HTC One Mini 2 Review
HTC is trying hard to come back from what has been a disastrous couple of years in the smartphone market.
It began last year with the highly acclaimed HTC One and has followed that this year with the equally well received HTC One (M8).
However awards and accolades don't pay the bills and so HTC has admitted it needs to diversify its range more, with the launch of the HTC Desire 300 being the first step on this process.
Another is the update to its small flagship smartphone, the HTC One Mini 2, which it hopes will attract those looking for a smaller, less powerful and cheaper version of the flagship One M8.
Putting aside the fact it has the worst name in the history of smartphones, can the One Mini 2 kickstart HTC's revival?
HTC One Mini 2: Design
There is no getting away from it. HTC is making the best looking and feeling smartphones on the market today. It is matching Apple in terms of premium quality, but out-doing it in terms of size and comfort.
The HTC One M8 was a beautifully built and designed phone, but for me, it was slightly too big, which is why I think the HTC One Mini 2 is just about the perfectly size for a smartphone.
It retains the brushed metal, curved rear cover which makes it so comfortable to hold, and while it has added some plastic in the surround, the matte black finish doesn't look out of place on this premium device.
At 137g it is lightweight, but at 10.9mm thick, compared to the HTC One M8's 9.4mm, the Galaxy S5's 8.1mm and the iPhone 5s 7.6mm it does seem a little chunky compared to the high-end smartphone, but nothing that makes it unusable.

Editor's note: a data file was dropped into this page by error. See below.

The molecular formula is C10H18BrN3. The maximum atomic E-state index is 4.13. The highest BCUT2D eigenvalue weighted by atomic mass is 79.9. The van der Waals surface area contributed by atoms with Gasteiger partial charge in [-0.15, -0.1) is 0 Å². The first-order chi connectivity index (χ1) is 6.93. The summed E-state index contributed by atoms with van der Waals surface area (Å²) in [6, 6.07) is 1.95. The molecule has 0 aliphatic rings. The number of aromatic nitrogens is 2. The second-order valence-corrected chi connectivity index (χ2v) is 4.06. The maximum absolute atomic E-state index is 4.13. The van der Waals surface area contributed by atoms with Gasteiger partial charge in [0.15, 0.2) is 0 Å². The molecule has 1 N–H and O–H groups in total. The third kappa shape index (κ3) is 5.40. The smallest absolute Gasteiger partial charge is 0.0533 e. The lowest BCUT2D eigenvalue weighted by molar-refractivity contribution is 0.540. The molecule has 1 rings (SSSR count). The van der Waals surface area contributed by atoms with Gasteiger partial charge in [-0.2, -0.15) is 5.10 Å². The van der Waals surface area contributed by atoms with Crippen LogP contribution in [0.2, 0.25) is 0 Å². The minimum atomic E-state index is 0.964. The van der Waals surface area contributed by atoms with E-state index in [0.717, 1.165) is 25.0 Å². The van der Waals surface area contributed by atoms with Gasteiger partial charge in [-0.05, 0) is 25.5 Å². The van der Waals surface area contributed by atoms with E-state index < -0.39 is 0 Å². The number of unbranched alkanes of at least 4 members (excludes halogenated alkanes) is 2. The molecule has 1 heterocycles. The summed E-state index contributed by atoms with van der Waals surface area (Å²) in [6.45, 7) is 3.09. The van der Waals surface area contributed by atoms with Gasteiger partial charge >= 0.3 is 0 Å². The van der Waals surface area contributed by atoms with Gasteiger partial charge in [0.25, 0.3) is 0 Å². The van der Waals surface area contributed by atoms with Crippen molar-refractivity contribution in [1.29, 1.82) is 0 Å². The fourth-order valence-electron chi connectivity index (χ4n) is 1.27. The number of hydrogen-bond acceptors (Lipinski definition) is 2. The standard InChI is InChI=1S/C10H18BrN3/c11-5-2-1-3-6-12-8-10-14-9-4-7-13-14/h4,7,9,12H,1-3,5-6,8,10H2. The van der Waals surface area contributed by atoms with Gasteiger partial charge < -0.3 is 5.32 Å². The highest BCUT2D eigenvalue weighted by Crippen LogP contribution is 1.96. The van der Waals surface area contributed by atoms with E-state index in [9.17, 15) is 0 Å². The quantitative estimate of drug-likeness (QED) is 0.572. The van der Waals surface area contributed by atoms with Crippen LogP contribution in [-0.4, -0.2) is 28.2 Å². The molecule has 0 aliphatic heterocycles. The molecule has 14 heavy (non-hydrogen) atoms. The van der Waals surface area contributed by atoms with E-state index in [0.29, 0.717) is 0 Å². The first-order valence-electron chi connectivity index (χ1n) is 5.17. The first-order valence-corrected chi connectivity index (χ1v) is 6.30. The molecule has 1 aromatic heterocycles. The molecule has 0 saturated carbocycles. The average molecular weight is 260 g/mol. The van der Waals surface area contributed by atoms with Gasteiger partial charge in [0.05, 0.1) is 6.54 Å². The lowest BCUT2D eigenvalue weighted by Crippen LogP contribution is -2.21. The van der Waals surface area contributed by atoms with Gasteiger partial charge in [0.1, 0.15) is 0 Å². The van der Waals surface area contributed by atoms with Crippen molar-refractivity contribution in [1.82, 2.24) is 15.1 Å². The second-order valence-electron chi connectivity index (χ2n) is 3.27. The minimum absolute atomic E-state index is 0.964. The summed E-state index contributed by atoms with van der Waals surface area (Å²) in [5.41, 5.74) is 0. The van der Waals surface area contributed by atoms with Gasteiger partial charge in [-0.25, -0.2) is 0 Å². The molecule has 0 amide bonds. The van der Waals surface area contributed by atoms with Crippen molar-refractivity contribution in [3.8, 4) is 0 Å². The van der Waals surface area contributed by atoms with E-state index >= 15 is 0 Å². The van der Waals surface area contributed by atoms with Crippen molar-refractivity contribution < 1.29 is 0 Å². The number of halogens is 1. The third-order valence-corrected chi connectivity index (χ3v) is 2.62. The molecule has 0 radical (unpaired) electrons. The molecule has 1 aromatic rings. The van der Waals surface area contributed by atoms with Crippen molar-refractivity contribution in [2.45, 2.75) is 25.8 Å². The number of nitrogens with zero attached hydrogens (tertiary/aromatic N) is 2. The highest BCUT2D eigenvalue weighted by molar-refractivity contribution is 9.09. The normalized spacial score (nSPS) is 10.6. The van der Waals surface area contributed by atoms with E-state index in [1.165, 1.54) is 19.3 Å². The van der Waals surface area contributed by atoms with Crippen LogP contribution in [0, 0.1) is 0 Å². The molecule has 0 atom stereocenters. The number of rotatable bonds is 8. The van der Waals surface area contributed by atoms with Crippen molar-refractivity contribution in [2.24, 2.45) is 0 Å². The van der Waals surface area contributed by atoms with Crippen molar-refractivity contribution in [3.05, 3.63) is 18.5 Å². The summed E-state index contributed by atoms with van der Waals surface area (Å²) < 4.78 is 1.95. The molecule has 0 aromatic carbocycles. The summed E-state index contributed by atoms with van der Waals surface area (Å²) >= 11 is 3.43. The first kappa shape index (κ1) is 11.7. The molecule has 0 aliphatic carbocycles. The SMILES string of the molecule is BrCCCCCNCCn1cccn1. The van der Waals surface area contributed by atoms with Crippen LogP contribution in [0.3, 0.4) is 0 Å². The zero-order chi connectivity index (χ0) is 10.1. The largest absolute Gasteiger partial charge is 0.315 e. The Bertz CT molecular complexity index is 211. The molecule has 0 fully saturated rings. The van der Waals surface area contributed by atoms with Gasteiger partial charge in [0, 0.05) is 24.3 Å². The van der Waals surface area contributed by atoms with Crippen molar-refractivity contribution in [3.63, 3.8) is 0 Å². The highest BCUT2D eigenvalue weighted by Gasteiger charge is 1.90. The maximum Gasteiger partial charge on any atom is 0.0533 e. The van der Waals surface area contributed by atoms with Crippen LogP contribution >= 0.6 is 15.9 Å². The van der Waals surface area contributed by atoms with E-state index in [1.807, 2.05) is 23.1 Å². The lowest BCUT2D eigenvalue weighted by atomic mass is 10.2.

The phone is also taller than you might expect, but this is to accommodate HTC's BoomSound speakers which may not be as loud as on the One (M8) but are still excellent.
HTC One Mini 2: Screen
The screen on the mini version of the HTC One has increased in line with its bigger brother, jumping from 4.3in on last year's model to 4.5in on the new phone.
As the size has jumped so has the resolution from 720 x 1080 to 720 x 1280, meaning the pixel density drops only slightly from 342 pixels per inch (ppi) to 326ppi, which is identical to the Retina display on the 4in iPhone 5s - but someway short of the 441ppi on HTC's flagship device.
Stats aside, the 4.5in screen on the HTC One Mini 2 is excellent. It has superb viewing angles and excellent colour reproduction.
While it may be a bit small to watch an entire film on, the screen on the HTC One Mini 2 is still crisp and bright enough to make watching YouTube clips, reading websites and playing games a pleasure.
HTC One Mini 2: Hardware and battery life
The HTC One Mini comes with Qualcomm's midrange chipset - the Snapdragon 400 - which is one of the main areas when HTC has cut some corners. Unlike Sony, which crammed all the performance of its flagship Xperia Z1 into its Xperia Z1 Compact, HTC is clearly positioning this as a step below its flagship device.
The Snapdragon 400 chip is paired with 1GB of RAM and while these specs are not cutting edge, it is hardly noticeable during normal use of the phone. Apps open and close quickly, the interface is responsive and streaming HD video is smooth.
The One Mini 2 even has little problem playing Grand Theft Auto 3, though the experience is not quite as smooth as on other devices.
The phone comes with 16GB of storage, just over 10GB of which is accessible to users. Having downloaded my apps and put 4GB of music on the phone however, I was already getting warnings that the storage was running low.
Thankfully HTC has brought the microSD card slot from the One (M8) meaning you can cheaply add up to 128GB of extra storage.